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UK News

Nottingham church fined £10k for meeting in pub car park

by Will Maule

A church group from Nottingham has been issued a £10,000 fine for congregating in a church car park. Nottinghamshire Police said the 'Church on the Streets' service, which involved around 30 people, violated lockdown restrictions. 

Officers said that when they arrived at the scene at around 12:15pm on Saturday, they discovered tents, food and a sound system.

"Over the last week in particular, we have absolutely clarified these events are not allowed," Insp James Walker said in a statement, before noting that "whilst the rules state you can attend places of worship, this car park is evidently not a place of worship."

He added: "Despite the warnings given over the last week in particular, this event continued to go ahead and that is why we have implemented our last resort of enforcement."

The church's pastor, Chez Dyer, confirmed that she would be contesting the fine. Weir also noted that congregants stayed in their cars and that the food, tents and sound system were all being used for the service. 

"We've looked at the guidelines and they are very vague," she told the BBC. "I'm really disappointed. I'm going to challenge it because I don't believe I've done anything wrong."

Weir said that she had been in contact with the police on a previous occasion and was advised against using a different car park. She added that she did not know the pub car park was also off-limits. 

In comments to Nottinghamshire Live, Nicola O'Connor, who runs the Church on the Streets scheme, insisted that their gathering was in accordance with government guidelines.

She said: "We are Church on the Streets - we feed the homeless and we do food banks.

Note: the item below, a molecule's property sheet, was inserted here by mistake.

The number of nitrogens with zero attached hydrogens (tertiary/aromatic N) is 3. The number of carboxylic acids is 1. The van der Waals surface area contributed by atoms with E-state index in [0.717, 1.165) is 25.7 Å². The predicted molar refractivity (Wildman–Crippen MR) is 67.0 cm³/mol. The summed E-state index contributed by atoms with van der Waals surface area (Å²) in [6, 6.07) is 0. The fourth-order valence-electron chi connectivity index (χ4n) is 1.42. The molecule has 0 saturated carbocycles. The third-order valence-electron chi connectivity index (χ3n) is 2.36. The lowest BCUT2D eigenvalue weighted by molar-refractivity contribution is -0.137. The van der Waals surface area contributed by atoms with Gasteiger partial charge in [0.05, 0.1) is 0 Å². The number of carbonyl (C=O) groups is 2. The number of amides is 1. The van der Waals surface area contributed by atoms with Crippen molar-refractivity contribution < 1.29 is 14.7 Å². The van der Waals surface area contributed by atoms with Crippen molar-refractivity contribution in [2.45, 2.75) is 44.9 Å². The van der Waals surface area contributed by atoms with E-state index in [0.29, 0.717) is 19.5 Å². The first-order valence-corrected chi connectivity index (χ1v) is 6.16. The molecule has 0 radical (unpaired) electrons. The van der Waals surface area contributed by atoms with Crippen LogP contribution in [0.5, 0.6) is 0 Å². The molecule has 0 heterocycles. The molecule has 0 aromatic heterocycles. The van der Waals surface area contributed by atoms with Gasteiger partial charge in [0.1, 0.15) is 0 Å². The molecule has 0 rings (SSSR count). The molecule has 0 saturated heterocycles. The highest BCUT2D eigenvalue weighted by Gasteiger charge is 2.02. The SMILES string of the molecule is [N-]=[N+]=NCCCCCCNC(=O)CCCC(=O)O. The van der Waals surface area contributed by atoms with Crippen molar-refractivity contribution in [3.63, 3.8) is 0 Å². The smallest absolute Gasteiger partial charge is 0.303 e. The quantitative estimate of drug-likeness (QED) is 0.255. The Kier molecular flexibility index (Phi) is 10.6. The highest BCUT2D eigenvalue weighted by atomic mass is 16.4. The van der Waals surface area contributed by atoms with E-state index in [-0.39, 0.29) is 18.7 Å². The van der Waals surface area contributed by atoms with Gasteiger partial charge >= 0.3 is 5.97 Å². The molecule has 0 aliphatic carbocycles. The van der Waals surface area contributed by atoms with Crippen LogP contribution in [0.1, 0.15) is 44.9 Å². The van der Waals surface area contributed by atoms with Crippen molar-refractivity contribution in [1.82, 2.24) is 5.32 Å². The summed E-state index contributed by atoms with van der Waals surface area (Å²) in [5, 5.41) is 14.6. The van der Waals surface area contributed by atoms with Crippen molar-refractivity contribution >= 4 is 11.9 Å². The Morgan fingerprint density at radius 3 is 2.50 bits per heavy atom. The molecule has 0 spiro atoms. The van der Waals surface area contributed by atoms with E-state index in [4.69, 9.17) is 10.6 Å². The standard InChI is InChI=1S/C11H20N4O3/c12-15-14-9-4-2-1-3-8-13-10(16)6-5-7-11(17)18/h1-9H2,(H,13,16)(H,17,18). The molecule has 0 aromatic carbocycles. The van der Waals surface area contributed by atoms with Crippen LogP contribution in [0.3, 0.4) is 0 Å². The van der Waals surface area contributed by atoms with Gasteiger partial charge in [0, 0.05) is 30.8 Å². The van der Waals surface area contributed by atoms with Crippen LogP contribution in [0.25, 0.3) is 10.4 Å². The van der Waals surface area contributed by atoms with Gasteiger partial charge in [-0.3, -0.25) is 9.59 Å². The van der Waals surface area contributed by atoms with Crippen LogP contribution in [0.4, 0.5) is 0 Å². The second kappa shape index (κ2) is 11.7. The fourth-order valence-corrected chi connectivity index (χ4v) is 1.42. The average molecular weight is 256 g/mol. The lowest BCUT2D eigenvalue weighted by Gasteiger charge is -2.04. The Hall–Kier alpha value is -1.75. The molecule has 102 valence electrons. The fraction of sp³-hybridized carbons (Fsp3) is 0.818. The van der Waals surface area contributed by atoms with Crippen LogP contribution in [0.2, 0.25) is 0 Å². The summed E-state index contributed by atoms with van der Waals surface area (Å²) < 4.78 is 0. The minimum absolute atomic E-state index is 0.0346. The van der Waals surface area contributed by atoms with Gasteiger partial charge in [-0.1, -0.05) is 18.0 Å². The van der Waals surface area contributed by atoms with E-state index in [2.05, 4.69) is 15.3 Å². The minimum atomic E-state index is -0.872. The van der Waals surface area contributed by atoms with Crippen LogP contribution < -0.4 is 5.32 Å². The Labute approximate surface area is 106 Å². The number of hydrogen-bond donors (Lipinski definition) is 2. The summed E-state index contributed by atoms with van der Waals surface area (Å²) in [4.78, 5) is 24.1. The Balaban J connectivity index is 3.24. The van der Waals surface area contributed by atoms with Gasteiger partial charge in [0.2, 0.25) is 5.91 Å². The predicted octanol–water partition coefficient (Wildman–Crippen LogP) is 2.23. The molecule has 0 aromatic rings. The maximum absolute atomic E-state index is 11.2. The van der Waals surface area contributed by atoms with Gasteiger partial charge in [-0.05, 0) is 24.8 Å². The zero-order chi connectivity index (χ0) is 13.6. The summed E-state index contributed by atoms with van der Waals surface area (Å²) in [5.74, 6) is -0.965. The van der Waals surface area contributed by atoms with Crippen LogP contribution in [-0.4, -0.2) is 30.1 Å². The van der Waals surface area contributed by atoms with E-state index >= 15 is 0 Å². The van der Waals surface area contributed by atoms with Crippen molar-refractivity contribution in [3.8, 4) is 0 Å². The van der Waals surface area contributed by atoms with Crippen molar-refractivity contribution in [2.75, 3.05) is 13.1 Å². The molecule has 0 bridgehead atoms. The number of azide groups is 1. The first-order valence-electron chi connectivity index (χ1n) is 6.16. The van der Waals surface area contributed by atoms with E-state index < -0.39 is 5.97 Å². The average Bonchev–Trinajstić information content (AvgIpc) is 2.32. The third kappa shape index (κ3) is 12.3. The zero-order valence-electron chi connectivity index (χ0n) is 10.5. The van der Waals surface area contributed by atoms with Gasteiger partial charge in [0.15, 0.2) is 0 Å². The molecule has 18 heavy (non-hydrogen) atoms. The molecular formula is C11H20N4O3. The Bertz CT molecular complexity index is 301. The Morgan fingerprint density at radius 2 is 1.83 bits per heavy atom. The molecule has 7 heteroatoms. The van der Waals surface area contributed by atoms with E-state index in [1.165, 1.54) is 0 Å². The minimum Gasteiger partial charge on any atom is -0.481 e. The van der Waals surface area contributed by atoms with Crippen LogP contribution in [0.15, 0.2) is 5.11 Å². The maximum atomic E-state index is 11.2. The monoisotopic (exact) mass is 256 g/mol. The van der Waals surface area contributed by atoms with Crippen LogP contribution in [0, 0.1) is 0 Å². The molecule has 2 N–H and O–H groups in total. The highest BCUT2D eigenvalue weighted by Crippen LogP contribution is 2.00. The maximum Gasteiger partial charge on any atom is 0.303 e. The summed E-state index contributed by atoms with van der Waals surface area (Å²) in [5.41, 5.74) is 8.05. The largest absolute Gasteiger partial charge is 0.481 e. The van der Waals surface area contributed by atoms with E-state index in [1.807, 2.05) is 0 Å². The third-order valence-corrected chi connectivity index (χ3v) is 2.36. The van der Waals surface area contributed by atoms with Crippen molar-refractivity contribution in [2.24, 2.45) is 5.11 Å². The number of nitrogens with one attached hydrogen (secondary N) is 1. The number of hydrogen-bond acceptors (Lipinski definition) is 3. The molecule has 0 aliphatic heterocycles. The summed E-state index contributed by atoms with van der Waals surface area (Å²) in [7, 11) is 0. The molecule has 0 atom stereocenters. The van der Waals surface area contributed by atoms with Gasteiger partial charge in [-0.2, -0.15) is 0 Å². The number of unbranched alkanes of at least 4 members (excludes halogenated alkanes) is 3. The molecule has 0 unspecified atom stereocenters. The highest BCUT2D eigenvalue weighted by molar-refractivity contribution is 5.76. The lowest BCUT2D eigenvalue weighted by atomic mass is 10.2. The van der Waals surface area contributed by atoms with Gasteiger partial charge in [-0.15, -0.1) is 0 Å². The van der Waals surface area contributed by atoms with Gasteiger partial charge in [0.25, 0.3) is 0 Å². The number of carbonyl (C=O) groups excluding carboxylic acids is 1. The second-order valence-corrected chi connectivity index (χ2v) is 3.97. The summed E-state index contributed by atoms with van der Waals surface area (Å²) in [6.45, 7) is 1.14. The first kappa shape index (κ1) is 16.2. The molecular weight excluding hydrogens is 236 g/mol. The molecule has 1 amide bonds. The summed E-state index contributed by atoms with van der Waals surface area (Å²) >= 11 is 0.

"I've printed all the legislation off the Government's website but the police have still come to remove us from the car park.

"Initially the police didn't know if it was right or wrong and they told us we could carry on with it, because the guidance online wasn't very clear and it said places of worship can take place.

"But they're saying this isn't a place of worship, but we're Church on the Streets and we don't have an official place of worship."

Under the current government restrictions, people are permitted to gather for worship in Covid-secure conditions. 

Speaking to Premier, the Evangelical Alliance's head of public policy, Danny Webster, said that he was concerned about police choosing to define a 'place of worship' by its location or appearance. 

"There were some worrying comments from the police. They said that this obviously wasn't a place of worship. Now, actually, the guidelines from the government are quite clear that a place of worship doesn't have to look like a place of worship," Webster explained. "Of course, it includes churches, and synagogues and mosques, but it also includes anywhere that is used as a place of worship by a congregation." 

"So it could include schools or theatres or anywhere that's permitted to be open. And that could include private outdoor space." 

Webster warned that churches need to "behave responsibly and be careful" in adhering to social distancing guidelines but that "just because they are meeting outdoors doesn't mean that what they were doing was wrong". 

"I'm keen to find out more about the specific facts of this case, because the government have protected the rights of churches and other religious bodies to continue to meet," he added.  "So it may be that the police have overstepped, but actually we need to know a bit more information about this case, because it may be that the church group were doing other things that justified the police action." 

Webster said that churches "shouldn't be looking for a row with the police", while the authorities "should be seeking to engage constructively and ensuring that churches are aware of what their responsibilities are".

He added that churches also "need to make sure that the police are aware that they're not overstepping the rules".

"We've seen that during the lockdown in different areas," he said, "where police have got a bit carried away and have been overeager and how they've policed some of the regulations".

"So it may be that actually there needs to be a bit of pushback towards the police to ensure that they know the judges can meet in all sorts of different settings and it doesn't have to look like a church." 

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